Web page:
1 Open - Odense Patient data Explorative Network, Department of Clinical Research, Det Sundhedsvidenskabelige Fakultet, SDU2 Research Center for Vitamins and Vaccines (CVIVA), Bandim Health Project, Statens Serum Institut, Artillerivej 5, 2300 Copenhagen S, Denmark. email@example.com unknown4 Aarhus Universitet5 Open - Odense Patient data Explorative Network, Department of Clinical Research, Det Sundhedsvidenskabelige Fakultet, SDU
multivariate Tobit regression using clustered variance estimation
Interest in cytokines as markers for the function of the immune system is increasing. Methods quantifying cytokine concentrations are often subject to detection limits, which lead to non-detectable observations and censored distributions. When distributions are skewed, geometric mean ratios (GMRs) can be used to describe the relative concentration between two cytokines, and the GMR ratio (GMRR) can be used to compare two groups. The problem is how to estimate GMRRs from censored distributions.We evaluated methods, including simple deletion and substitution, in simulated and real data. One method applies Tobit directly to the censored difference between the two cytokine log-concentrations (Diff). However, censoring is correlated to the outcome and is therefore not independent. The correlation increases as the correlation between the two log-concentrations decreases. We propose a Tobit stacking method that uses clustered variance-covariance estimation allowing homogeneous (Stackc) or inhomogeneous (Stackh) variances. We compare it with direct estimation of the bivariate Tobit likelihood function (Bitobit) and multiple imputation. We assess sensitivity to inhomogeneity and non-normality. Simulations show that deletion and substitution are empirically biased and that Diff has an empirical bias, which increases as the correlation between the log-concentrations decreases. Estimates from multiple imputation, Stackh and Bitobit are almost identical. The estimates exhibit small empirical bias for both homogeneous and inhomogeneous normal distributions. For skewed mixture and heavy-tailed distributions, they perform reasonably well if censoring is less than 30%. We recommend these methods to estimate GMRRs. At least one of the methods is available in Stata, R or SAS.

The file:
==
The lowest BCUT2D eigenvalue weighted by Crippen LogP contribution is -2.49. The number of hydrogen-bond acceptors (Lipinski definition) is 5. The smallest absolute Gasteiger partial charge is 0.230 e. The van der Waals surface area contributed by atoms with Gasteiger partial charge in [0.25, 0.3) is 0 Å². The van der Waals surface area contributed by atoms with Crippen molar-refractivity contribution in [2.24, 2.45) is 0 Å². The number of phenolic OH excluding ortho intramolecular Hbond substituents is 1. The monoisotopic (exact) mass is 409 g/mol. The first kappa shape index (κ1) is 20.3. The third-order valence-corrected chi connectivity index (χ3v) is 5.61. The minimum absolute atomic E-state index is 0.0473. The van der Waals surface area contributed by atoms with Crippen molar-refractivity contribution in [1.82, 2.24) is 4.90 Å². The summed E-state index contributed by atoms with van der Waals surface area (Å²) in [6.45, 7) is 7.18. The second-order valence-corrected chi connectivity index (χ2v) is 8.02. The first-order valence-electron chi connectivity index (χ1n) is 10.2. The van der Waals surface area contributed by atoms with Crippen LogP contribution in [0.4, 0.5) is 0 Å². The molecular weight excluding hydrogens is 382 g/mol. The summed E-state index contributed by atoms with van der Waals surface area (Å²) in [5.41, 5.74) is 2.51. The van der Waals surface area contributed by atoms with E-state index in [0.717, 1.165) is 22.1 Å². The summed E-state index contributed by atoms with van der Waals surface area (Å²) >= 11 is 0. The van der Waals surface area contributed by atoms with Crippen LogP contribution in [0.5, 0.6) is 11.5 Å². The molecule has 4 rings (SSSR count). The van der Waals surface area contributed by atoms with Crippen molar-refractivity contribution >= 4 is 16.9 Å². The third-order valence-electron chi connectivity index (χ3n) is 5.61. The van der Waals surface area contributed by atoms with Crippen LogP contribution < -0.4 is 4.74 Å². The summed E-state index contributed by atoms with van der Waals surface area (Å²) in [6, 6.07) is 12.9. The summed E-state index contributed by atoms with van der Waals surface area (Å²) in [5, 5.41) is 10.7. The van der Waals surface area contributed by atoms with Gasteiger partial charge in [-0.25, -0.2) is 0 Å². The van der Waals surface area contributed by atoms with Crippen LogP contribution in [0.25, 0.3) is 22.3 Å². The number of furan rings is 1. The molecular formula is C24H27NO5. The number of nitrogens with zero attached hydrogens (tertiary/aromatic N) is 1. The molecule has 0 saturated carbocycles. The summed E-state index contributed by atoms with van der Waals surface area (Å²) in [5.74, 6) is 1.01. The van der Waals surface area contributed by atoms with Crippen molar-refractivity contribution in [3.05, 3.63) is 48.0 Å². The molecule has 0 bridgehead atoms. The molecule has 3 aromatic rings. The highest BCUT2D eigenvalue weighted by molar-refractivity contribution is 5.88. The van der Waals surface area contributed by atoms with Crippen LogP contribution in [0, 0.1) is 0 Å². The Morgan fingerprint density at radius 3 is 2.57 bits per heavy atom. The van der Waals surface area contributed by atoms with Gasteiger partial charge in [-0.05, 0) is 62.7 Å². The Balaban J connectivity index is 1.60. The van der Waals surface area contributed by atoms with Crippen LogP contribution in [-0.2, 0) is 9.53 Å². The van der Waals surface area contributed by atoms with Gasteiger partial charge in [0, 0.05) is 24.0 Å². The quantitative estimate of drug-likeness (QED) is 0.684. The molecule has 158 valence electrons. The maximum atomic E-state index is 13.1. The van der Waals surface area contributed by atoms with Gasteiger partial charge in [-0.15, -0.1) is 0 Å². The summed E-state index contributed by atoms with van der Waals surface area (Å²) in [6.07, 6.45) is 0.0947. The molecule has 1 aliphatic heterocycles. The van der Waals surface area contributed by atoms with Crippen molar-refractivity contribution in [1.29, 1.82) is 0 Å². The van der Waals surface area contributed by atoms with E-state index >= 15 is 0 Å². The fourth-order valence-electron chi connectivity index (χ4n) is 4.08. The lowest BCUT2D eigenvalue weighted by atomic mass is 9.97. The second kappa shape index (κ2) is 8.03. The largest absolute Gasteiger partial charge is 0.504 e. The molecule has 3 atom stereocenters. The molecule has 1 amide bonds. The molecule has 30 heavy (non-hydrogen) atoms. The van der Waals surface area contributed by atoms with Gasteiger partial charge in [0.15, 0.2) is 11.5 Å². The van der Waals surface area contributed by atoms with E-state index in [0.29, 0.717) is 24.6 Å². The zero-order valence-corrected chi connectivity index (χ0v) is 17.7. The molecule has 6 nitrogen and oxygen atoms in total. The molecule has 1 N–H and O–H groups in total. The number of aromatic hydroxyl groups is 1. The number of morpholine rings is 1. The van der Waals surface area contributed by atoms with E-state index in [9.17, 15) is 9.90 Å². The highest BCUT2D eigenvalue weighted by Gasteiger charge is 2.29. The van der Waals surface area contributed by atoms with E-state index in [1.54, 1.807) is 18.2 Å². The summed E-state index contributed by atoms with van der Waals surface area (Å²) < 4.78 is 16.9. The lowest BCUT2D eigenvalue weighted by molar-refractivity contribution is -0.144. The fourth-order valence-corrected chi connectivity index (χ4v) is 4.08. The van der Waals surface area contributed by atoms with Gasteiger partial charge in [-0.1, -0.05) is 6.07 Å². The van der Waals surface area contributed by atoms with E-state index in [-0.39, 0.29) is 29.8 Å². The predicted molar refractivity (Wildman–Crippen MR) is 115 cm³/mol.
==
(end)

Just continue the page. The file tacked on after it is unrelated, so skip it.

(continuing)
Statistics in Medicine, 2013, Vol 32, Issue 16, p. 2859-2874